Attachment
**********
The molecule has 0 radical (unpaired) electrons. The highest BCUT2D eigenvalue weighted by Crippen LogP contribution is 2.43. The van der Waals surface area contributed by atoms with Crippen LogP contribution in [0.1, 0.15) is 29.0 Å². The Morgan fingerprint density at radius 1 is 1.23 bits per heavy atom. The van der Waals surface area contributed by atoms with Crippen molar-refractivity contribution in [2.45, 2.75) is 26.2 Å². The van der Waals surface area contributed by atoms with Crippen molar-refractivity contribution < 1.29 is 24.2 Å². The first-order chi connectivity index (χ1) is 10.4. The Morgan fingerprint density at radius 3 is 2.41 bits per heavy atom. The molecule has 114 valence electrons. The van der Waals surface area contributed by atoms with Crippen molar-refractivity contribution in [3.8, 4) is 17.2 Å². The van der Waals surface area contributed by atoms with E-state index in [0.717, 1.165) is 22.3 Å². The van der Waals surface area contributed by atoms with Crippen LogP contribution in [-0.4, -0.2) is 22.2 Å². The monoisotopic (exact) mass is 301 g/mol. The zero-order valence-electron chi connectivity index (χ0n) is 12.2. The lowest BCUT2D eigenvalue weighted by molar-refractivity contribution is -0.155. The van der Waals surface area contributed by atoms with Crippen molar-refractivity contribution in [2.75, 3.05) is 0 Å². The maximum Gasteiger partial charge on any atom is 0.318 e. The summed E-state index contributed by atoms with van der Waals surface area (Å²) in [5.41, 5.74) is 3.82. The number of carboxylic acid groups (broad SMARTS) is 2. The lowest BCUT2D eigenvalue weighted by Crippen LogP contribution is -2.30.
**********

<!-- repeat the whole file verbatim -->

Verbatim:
The molecule has 0 radical (unpaired) electrons. The highest BCUT2D eigenvalue weighted by Crippen LogP contribution is 2.43. The van der Waals surface area contributed by atoms with Crippen LogP contribution in [0.1, 0.15) is 29.0 Å². The Morgan fingerprint density at radius 1 is 1.23 bits per heavy atom. The van der Waals surface area contributed by atoms with Crippen molar-refractivity contribution in [2.45, 2.75) is 26.2 Å². The van der Waals surface area contributed by atoms with Crippen molar-refractivity contribution < 1.29 is 24.2 Å². The first-order chi connectivity index (χ1) is 10.4. The Morgan fingerprint density at radius 3 is 2.41 bits per heavy atom. The molecule has 114 valence electrons. The van der Waals surface area contributed by atoms with Crippen molar-refractivity contribution in [3.8, 4) is 17.2 Å². The van der Waals surface area contributed by atoms with E-state index in [0.717, 1.165) is 22.3 Å². The van der Waals surface area contributed by atoms with Crippen LogP contribution in [-0.4, -0.2) is 22.2 Å². The monoisotopic (exact) mass is 301 g/mol. The zero-order valence-electron chi connectivity index (χ0n) is 12.2. The lowest BCUT2D eigenvalue weighted by molar-refractivity contribution is -0.155. The van der Waals surface area contributed by atoms with Crippen molar-refractivity contribution in [2.75, 3.05) is 0 Å². The maximum Gasteiger partial charge on any atom is 0.318 e. The summed E-state index contributed by atoms with van der Waals surface area (Å²) in [5.41, 5.74) is 3.82. The number of carboxylic acid groups (broad SMARTS) is 2. The lowest BCUT2D eigenvalue weighted by Crippen LogP contribution is -2.30.